Pulling Back the Layers via Akilah Brayboy

08 Nov Pulling Back the Layers via Akilah Brayboy

Husbands, love your wives, and do not be harsh with them. (Colossians 3:19)

I now realize why it was so hard to write this article. I thought it was just writer’s block, but actually it was a self preservation tactic; not wanting to pull back another layer in which God wanted to heal me. I was not willing to look at how being exposed to domestic violence had impacted my emotions in the past, present and in my behavior today.

As I am typing, I can feel tears welling up because this is a topic I have never felt led to discuss. Moreover, we rarely hear of it in Church or among family. Yet it is a very real issue in our communities. Over half of the women in prison are in there for taking matters into their own hands against their abusers.

At four years old, I remember my Mom lying on the couch depressed with a black and blue eye that was swollen shut. I walked up to her wanting to talk, but she did not smile or rise to greet me. She just laid there, quiet, still and hurt. My Dad in a rage expressed his anger through violence against my Mom. It is one thing to be upset; it is another thing to strike another human being. Needless to say, it did not end there. I also watched my Step-Mom abused by my Dad. I would see him hit her with his fists and with hangers. I overheard them fighting many times and I always found myself caring for her after the ordeal. I believe I was nine years old at the time, but I wanted it to stop. I remember praying and asking God to help my Dad and deliver him from drugs, which were a huge part of the domestic violence in our home.

When I married my first husband, violence was how I dealt with my anger. I remember being so upset that I charged him with my fists, hitting him until he restrained me. I realize now that this was a learned behavior from my childhood, but I needed God to help me control my emotions.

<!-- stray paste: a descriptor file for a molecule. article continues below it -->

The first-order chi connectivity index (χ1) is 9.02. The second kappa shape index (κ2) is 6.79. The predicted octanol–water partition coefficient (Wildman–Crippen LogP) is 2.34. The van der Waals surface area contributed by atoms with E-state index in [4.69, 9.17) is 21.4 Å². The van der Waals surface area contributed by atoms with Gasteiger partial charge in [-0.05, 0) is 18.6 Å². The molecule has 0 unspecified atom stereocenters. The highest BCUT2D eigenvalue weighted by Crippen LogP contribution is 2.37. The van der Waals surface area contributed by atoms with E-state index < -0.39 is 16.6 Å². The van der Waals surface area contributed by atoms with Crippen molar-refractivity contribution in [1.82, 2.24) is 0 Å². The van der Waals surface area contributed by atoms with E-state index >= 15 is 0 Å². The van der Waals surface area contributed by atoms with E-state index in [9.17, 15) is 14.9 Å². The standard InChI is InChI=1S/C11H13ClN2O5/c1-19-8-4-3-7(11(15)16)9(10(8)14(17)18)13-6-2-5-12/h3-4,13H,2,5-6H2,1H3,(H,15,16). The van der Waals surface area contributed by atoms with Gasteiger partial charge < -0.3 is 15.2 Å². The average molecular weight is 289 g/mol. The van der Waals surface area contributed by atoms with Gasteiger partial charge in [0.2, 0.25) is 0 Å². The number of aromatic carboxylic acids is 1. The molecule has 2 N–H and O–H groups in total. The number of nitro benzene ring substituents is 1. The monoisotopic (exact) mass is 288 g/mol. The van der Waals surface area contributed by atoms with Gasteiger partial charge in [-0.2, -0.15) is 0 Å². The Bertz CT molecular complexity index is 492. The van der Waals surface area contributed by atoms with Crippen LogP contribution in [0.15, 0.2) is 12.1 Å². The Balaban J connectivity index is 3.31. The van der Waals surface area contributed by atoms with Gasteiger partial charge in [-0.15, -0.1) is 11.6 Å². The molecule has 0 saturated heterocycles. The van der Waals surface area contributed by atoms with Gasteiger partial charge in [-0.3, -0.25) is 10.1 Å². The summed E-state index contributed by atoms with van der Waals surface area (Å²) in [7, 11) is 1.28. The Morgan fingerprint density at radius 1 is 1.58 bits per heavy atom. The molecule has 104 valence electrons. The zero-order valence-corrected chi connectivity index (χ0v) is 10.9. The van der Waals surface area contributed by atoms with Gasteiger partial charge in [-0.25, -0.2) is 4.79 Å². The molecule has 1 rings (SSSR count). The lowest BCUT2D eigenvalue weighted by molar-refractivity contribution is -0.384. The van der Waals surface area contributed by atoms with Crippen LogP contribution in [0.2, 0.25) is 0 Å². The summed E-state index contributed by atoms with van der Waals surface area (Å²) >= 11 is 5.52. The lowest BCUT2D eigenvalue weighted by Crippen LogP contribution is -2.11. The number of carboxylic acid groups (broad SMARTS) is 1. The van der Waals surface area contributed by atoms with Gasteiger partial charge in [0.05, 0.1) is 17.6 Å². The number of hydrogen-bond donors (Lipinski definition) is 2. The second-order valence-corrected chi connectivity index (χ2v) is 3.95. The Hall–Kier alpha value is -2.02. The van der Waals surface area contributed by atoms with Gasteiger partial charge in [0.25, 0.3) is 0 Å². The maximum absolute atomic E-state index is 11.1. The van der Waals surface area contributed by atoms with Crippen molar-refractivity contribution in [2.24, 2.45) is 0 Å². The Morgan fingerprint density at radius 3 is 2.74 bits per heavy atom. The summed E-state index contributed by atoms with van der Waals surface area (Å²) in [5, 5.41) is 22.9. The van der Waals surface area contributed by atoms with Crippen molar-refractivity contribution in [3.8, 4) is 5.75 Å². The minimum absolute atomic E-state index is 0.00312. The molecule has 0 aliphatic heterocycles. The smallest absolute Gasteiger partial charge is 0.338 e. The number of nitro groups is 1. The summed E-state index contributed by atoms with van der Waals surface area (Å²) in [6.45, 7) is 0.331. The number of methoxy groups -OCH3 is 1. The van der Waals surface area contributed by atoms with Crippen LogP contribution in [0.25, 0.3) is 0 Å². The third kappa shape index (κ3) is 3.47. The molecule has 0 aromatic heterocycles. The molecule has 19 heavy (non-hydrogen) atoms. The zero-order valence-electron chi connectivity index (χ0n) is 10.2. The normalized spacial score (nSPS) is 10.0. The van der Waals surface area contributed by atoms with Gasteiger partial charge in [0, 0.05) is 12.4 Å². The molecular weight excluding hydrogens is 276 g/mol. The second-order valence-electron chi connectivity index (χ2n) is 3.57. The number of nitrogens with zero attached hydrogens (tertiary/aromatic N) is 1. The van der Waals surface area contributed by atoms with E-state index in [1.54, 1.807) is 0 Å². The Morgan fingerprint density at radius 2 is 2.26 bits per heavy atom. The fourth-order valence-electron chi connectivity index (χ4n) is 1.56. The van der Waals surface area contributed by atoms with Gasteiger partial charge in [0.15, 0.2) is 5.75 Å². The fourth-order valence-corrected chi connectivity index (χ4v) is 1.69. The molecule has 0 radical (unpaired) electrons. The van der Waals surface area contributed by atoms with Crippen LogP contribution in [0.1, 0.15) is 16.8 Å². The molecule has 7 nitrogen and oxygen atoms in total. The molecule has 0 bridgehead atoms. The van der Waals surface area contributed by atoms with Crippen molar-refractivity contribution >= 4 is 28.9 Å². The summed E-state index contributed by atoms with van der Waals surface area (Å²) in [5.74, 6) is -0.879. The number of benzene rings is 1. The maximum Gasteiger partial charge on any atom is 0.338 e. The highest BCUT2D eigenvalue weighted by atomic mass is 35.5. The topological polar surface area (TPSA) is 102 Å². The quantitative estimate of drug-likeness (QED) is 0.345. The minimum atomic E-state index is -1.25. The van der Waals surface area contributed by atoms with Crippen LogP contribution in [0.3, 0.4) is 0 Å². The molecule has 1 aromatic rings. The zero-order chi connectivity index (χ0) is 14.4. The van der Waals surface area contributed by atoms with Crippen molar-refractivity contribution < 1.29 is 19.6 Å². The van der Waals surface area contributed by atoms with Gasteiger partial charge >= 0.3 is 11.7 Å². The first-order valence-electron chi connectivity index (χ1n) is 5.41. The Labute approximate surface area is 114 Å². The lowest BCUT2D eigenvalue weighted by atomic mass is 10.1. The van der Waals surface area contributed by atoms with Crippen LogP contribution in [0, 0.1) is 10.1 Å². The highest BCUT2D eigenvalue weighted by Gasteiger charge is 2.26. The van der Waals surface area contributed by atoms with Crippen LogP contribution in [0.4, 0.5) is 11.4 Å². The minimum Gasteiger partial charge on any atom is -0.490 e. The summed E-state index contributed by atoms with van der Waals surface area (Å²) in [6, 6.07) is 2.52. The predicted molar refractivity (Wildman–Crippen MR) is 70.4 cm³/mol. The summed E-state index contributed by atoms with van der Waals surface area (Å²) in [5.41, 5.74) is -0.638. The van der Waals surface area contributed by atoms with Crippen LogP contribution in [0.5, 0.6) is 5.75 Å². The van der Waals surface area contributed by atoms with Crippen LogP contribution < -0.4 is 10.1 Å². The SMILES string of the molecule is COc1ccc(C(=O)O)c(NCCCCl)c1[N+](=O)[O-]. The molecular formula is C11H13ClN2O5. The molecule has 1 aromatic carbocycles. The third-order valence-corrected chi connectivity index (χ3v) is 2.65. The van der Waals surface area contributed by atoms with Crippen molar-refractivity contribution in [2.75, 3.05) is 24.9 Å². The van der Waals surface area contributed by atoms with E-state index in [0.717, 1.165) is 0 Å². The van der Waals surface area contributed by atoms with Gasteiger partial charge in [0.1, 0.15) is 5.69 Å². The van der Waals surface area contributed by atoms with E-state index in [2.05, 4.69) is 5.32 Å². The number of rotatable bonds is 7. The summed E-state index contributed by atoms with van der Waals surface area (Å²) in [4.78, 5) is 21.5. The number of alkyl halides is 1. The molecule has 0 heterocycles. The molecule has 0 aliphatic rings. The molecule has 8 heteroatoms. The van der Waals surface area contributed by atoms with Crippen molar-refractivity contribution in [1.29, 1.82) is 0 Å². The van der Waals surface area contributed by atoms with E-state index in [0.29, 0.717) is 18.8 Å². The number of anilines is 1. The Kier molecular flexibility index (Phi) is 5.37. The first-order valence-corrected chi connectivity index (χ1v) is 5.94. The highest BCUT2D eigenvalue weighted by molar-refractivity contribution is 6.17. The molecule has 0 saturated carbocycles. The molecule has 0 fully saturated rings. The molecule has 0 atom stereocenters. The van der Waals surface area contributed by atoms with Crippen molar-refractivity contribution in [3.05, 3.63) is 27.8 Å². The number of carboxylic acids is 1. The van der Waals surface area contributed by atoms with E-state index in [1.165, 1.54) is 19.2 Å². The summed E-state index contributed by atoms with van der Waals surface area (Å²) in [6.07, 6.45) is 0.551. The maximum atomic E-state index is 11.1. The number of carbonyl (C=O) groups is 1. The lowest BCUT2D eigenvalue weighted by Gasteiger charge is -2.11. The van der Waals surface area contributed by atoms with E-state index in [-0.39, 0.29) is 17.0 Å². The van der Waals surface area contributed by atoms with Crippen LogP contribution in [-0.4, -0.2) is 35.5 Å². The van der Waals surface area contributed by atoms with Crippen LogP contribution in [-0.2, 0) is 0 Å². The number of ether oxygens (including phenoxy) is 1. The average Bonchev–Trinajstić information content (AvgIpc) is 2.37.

Sitting in church one Sunday, my Pastor said we do not resolve our issues in the flesh through arguing, fighting and throwing things. We must walk in the love of God no matter how much we hurt because violence is never the answer.

I love my Dad, Mom and Step-Mom today. I have forgiven my Dad for his choices and I have learned to appropriate my anger by walking in love. I am happy my Mom was strong enough to start her life over again. But it is sad when people allow themselves to remain in abusive relationships. They feel trapped. I am sure they are afraid and believe no one else can love them. Yet the love they believe they are experiencing is actually control. We can open the Word of God to find out what love is really about. This has to be the measure in which we express our emotions. The Bible says, “Love is patient and kind; love does not envy or boast; it is not arrogant or rude. It does not insist on its own way; it is not irritable or resentful; it does not rejoice at wrongdoing, but rejoices with the truth. Love bears all things, believes all things, hopes all things, endures all things”. 1 Corinthians 13:4-7


Father in Jesus name, I lift up every person reading this prayer who has endured domestic violence in one degree or another. God may your living waters flow into every heart. May You love, mend, protect, guide and keep families together. Cover all children who were exposed to this type of pain. In Jesus’ name.

  • David Ravenwood
    Posted at 15:40h, 24 July Reply


    Your ability to forgive shows what a big person you really are. My dad taught me that people show their true colors when they have to deal with adversity. The dysfunction in my family was not physical, but mental and emotional. It took me several decades to learn to remove the hate, forgive, and focus on love and faith. My wife and I have the above Bible verse in a picture that hangs on a wall in our house. Reading it during trying times, and when things are going well, helps me focus on what is important. Thanks for sharing your journey with your readers.


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